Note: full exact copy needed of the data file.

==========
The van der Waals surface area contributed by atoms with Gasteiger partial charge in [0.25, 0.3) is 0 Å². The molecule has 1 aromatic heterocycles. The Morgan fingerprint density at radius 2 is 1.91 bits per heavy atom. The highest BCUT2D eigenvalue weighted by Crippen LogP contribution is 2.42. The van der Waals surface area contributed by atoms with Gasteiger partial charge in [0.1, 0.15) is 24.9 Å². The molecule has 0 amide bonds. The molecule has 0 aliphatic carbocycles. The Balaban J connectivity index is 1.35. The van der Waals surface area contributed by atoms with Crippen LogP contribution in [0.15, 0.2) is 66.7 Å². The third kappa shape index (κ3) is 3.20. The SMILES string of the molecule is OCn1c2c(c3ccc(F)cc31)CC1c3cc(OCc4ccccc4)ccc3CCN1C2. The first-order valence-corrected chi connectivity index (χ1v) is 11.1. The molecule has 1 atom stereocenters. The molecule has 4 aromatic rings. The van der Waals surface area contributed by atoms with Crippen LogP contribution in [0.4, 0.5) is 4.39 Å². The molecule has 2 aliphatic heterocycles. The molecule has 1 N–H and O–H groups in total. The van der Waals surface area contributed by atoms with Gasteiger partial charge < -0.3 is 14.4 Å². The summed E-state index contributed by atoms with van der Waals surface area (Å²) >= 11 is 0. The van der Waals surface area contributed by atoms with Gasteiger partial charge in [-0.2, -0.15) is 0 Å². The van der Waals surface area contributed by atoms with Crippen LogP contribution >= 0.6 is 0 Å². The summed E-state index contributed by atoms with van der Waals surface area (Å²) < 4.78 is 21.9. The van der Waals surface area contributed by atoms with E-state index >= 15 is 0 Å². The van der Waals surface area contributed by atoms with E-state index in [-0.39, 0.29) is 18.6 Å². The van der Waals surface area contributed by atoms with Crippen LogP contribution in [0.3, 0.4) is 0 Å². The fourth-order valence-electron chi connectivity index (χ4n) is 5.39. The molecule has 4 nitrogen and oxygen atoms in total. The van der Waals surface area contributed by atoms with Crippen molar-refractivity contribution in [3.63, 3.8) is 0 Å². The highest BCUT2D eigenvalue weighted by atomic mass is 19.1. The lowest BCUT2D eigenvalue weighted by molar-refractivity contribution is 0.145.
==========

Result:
The van der Waals surface area contributed by atoms with Gasteiger partial charge in [0.25, 0.3) is 0 Å². The molecule has 1 aromatic heterocycles. The Morgan fingerprint density at radius 2 is 1.91 bits per heavy atom. The highest BCUT2D eigenvalue weighted by Crippen LogP contribution is 2.42. The van der Waals surface area contributed by atoms with Gasteiger partial charge in [0.1, 0.15) is 24.9 Å². The molecule has 0 amide bonds. The molecule has 0 aliphatic carbocycles. The Balaban J connectivity index is 1.35. The van der Waals surface area contributed by atoms with Crippen LogP contribution in [0.15, 0.2) is 66.7 Å². The third kappa shape index (κ3) is 3.20. The SMILES string of the molecule is OCn1c2c(c3ccc(F)cc31)CC1c3cc(OCc4ccccc4)ccc3CCN1C2. The first-order valence-corrected chi connectivity index (χ1v) is 11.1. The molecule has 1 atom stereocenters. The molecule has 4 aromatic rings. The van der Waals surface area contributed by atoms with Crippen LogP contribution in [0.4, 0.5) is 4.39 Å². The molecule has 2 aliphatic heterocycles. The molecule has 1 N–H and O–H groups in total. The van der Waals surface area contributed by atoms with Gasteiger partial charge < -0.3 is 14.4 Å². The summed E-state index contributed by atoms with van der Waals surface area (Å²) >= 11 is 0. The van der Waals surface area contributed by atoms with Gasteiger partial charge in [-0.2, -0.15) is 0 Å². The van der Waals surface area contributed by atoms with Crippen LogP contribution >= 0.6 is 0 Å². The summed E-state index contributed by atoms with van der Waals surface area (Å²) < 4.78 is 21.9. The van der Waals surface area contributed by atoms with E-state index >= 15 is 0 Å². The van der Waals surface area contributed by atoms with E-state index in [-0.39, 0.29) is 18.6 Å². The van der Waals surface area contributed by atoms with Crippen LogP contribution in [0.3, 0.4) is 0 Å². The fourth-order valence-electron chi connectivity index (χ4n) is 5.39. The molecule has 4 nitrogen and oxygen atoms in total. The van der Waals surface area contributed by atoms with Crippen molar-refractivity contribution in [3.63, 3.8) is 0 Å². The highest BCUT2D eigenvalue weighted by atomic mass is 19.1. The lowest BCUT2D eigenvalue weighted by molar-refractivity contribution is 0.145.